α- and β-Papillomavirus infection in a young patient with an unclassified primary T-cell immunodeficiency and multiple mucosal and cutaneous lesions

Manuela M. Landini, Cinzia Borgogna, Alberto Peretti, Enrico Colombo, Elisa Zavattaro, Renzo Boldorini, Umberto Miglio, John Doorbar, Paolo Ravanini, Rajesh Kumar, Daniele Moratto, Raffaele Badolato, Marco De Andrea, Marisa Gariglio

Research output: Contribution to journalArticlepeer-review

Abstract

Background Correlating human papillomavirus (HPV) type with the clinical and histopathological features of skin lesions (from genital and nongenital sites) can present a diagnostic challenge. Objective In this study, HPV infection patterns were correlated with pathology and clinical presentation in lesional and nonlesional body sites from a young patient with a primary T-cell immunodeficiency. Methods HPV infection was evaluated at both DNA and protein levels by polymerase chain reaction and immunohistochemistry. Results The patient's genital lesions were caused exclusively by α-genotypes (high-risk type HPV-51 in the anal and low-risk type HPV-72 in the penile condylomas). The opposite was true for the skin lesions, which were infected by β-genotypes alone (HPV-8 and HPV-24). HPV-24 was the predominant type in terms of viral load, and the only one found in productive areas of infection. The patient had already developed high-grade dysplasia in the anal condyloma-like lesions, and showed areas of early-stage dysplasia in the lesions caused by the β-genotype HPV-24. Limitations The basic origin of the immunodeficiency is not yet defined. Conclusion These findings provide proof of principle that both α- and β-genotypes can cause overt dysplastic lesions when immunosurveillance is lost, which is not restricted to epidermodysplasia verruciformis.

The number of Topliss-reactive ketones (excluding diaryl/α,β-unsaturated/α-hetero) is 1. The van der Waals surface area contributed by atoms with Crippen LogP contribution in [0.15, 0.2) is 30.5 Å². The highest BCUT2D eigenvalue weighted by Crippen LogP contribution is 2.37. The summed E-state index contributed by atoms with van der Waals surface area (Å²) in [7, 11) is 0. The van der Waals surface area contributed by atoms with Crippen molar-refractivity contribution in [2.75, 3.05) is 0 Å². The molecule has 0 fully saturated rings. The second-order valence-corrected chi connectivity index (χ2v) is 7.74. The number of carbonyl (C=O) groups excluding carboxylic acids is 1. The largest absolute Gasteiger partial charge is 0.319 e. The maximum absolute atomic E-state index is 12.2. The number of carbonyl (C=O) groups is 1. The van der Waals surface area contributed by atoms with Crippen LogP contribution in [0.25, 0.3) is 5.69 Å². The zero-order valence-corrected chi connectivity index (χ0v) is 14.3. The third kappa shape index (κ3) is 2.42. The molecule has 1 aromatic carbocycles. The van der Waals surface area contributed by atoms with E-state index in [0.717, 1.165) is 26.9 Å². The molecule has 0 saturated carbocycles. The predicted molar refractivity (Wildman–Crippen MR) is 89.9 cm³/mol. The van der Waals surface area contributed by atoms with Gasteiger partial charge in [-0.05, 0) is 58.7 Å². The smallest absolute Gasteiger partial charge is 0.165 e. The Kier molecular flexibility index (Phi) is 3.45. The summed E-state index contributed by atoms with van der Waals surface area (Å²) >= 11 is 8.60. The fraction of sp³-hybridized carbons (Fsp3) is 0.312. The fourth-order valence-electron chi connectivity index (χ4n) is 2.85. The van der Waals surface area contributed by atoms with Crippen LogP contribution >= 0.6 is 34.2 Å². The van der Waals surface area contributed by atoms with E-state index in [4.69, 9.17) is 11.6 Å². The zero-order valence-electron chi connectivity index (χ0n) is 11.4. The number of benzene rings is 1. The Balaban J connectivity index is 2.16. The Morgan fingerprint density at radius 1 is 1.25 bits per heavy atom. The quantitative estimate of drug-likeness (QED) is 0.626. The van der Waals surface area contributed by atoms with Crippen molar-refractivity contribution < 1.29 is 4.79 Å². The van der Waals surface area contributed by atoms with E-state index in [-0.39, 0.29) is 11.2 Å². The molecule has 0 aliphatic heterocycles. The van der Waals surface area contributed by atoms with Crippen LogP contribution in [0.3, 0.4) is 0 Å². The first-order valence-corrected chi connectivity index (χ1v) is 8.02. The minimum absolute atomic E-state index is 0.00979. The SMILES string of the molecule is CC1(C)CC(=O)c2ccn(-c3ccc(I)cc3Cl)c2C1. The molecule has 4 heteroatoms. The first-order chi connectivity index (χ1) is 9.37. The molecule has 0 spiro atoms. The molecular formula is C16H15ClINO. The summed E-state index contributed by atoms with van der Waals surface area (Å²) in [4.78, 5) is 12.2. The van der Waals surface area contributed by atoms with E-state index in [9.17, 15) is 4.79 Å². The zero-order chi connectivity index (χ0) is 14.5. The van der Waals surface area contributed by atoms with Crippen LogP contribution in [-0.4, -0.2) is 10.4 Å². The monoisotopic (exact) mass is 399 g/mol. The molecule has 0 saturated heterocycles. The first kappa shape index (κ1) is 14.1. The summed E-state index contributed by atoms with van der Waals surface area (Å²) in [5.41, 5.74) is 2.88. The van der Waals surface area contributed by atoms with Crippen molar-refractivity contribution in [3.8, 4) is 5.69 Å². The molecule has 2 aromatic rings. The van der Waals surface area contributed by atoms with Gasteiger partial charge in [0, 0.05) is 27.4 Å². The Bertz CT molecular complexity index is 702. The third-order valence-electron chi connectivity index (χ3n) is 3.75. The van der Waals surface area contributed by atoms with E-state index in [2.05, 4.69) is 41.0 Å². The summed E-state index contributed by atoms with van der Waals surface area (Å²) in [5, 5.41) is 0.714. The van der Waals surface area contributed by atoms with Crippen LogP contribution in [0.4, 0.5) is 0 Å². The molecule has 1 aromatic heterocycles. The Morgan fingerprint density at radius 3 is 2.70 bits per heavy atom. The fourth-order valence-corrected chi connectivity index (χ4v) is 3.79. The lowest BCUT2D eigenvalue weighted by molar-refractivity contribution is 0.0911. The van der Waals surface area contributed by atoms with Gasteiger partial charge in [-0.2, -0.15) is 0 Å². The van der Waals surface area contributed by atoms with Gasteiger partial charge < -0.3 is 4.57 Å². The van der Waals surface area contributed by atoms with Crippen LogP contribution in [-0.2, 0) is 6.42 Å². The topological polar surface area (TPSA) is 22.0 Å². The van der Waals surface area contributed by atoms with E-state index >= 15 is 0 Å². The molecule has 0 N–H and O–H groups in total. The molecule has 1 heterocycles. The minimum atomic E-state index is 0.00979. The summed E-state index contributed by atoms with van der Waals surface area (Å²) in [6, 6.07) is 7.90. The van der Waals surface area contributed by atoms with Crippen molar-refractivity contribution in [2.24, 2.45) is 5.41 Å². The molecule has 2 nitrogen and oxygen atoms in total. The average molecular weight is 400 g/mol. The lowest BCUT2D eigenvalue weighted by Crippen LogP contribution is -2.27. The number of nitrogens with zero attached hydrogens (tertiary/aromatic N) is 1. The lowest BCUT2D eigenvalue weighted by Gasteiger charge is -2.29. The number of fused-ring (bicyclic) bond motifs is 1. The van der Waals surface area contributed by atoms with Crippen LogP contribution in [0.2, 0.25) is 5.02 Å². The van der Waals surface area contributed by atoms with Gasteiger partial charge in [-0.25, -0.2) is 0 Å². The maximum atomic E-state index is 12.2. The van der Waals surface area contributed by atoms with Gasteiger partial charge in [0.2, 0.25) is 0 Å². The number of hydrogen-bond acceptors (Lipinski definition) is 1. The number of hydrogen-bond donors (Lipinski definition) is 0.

Original languageEnglish
JournalJournal of the American Academy of Dermatology
Volume71
Issue number1
DOIs
Publication statusPublished - 2014

Keywords

  • papillomavirus
  • primary immunodeficiency
  • skin cancer
  • viral carcinogenesis
  • viral life cycle

ASJC Scopus subject areas

  • Dermatology

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